Grapevine: Four-generation kiddush

A round-up of news from around Jerusalem.

A kiddush wine cup (photo credit: INGIMAGE)
A kiddush wine cup
(photo credit: INGIMAGE)
♦ THE BRITISH accent is gaining in strength at Talbiyeh’s Hazvi Yisrael congregation. Two weeks after ex-Londoners Stuart and Anne Dove hosted a kiddush to celebrate the marriage of their son David, another family of British expats hosted a four-generation kiddush to celebrate two golden wedding anniversaries and a 100th birthday. Brothers Adrian and Laurence (Shmuel) Becker, formerly of London, were married within three months of each other. Adrian and Sheila Becker were married in September 1965, and Laurence and Renee Becker were married in December of the same year. Both couples settled in Jerusalem, where Adrian Becker works as an internationally recognized expert in orthodontics, while Sheila Becker has worked extensively in public relations and in Jewish heritage tours. Laurence Becker is a successful lawyer, and Renee Becker is the projects director for Emunah Jerusalem.
Renee’s mother, Netta Pollak, who celebrates her 100th birthday this week, also settled in Jerusalem and was present at services this week. At the kiddush, people came up to her not only to congratulate her but also to ask for a blessing, which she readily gave. The Becker children and grandchildren were also present as were many Brits from other congregations. Adrian Becker is a former chairman of the congregation, and his brother is a member of the committee, though chances are high that he too will become a chairman.
♦ WHAT DO actresses Aliza Rozen and Rivka Michaeli, singer and actor Yehoram Gaon, Israel’s fifth president Yitzhak Navon, political analyst and former MK Einat Wilf, former Supreme Court president Aharon Barak, bestselling author Shifra Horn, hi-tech billionaire Gil Schwed, founding president of the Israeli Democracy Institute Arik Carmon, Nobel Prize laureate Daniel Kahneman and Avner Netanyahu, the soldier son of the prime minister, have in common? They were all students at the same high school adjacent to the Safra campus of the Hebrew University, popularly referred to as Al Yada. The school is celebrating its 80th anniversary today (October 30), and a number of famous people from different walks of life are expected to attend the festivities. Al Yada has always had a reputation for high achievers in both its faculty and student population.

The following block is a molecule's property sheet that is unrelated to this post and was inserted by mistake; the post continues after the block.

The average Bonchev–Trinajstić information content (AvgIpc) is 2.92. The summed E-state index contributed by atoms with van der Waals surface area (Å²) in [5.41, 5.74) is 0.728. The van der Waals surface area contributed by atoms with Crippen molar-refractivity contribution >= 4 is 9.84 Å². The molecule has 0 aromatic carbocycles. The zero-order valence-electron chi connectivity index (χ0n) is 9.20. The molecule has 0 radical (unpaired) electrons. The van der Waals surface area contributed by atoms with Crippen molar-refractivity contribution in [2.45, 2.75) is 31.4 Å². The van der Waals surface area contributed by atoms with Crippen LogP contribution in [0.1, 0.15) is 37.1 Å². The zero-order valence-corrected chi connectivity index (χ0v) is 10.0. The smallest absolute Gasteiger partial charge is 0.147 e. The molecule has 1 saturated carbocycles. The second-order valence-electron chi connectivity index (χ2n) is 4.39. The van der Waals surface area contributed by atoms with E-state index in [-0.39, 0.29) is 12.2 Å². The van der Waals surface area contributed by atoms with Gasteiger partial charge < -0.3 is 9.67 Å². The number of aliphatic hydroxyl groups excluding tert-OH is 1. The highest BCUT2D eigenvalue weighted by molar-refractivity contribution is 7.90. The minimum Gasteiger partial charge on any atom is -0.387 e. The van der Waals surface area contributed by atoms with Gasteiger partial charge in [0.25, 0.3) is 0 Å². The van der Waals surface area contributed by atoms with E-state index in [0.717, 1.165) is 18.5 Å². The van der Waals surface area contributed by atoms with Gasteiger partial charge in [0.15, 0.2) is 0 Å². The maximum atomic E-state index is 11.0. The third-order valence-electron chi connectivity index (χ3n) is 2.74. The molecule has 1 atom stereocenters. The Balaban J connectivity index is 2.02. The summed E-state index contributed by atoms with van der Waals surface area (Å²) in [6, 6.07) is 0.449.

While considerably older than the state, Al Yada is not the oldest high school in Jerusalem. That honor goes to the Gymnasia Rehavia, which has also produced a lot of high achievers plus two presidents – Ephraim Katzir and Reuven Rivlin – as well as Supreme Court President Miriam Naor. The Gymnasia, the country’s second modern high school, was founded in 1909, the same year Tel Aviv was founded.
♦ IT TOOK 15 years of gentle persuasion, fist-thumping and loads of cutting of red tape to put up London’s first eruv. It never occurred to David Schreiber, when he and a few like-minded friends embarked on the project, that they would meet with so much opposition, and from the least expected corner – the community’s haredi faction.
Schreiber told the story of some of the hurdles they had to overcome to an audience that was made up of mostly British expatriates who, like him, come from northwest London and who in some cases were personally involved in the eruv dispute. His presentation was given within the framework of the Jerusalem Biennale in which his wife, Ruth, a talented artist, is exhibiting.
Before her husband went into the fascinating saga of the eruv, Ruth Schreiber explained that all her art evolves from the things that have happened in her life. She was privy to all the challenges which the construction of the eruv presented and was there to share her husband’s triumph when the eruv finally became a reality. Her artistic creation “On Entering the Eruv” is based on a map of the area.
Even though the eruv is almost invisible to those who are unaware of what it is or have no use for it, there were Jews who objected to it on grounds that it would foster anti-Semitism. The controversy received astonishing media coverage in both the Jewish and general press.
If Israel has problems defining its borders, these seem almost minuscule compared to what David Schreiber and his colleagues went through to define the boundaries of the eruv. Had it been Scotland instead of England, one could say Schreiber was inspired by the tale of Robert the Bruce and the spider, which prompted the motto, “If at first you don’t succeed, try, try and try again.”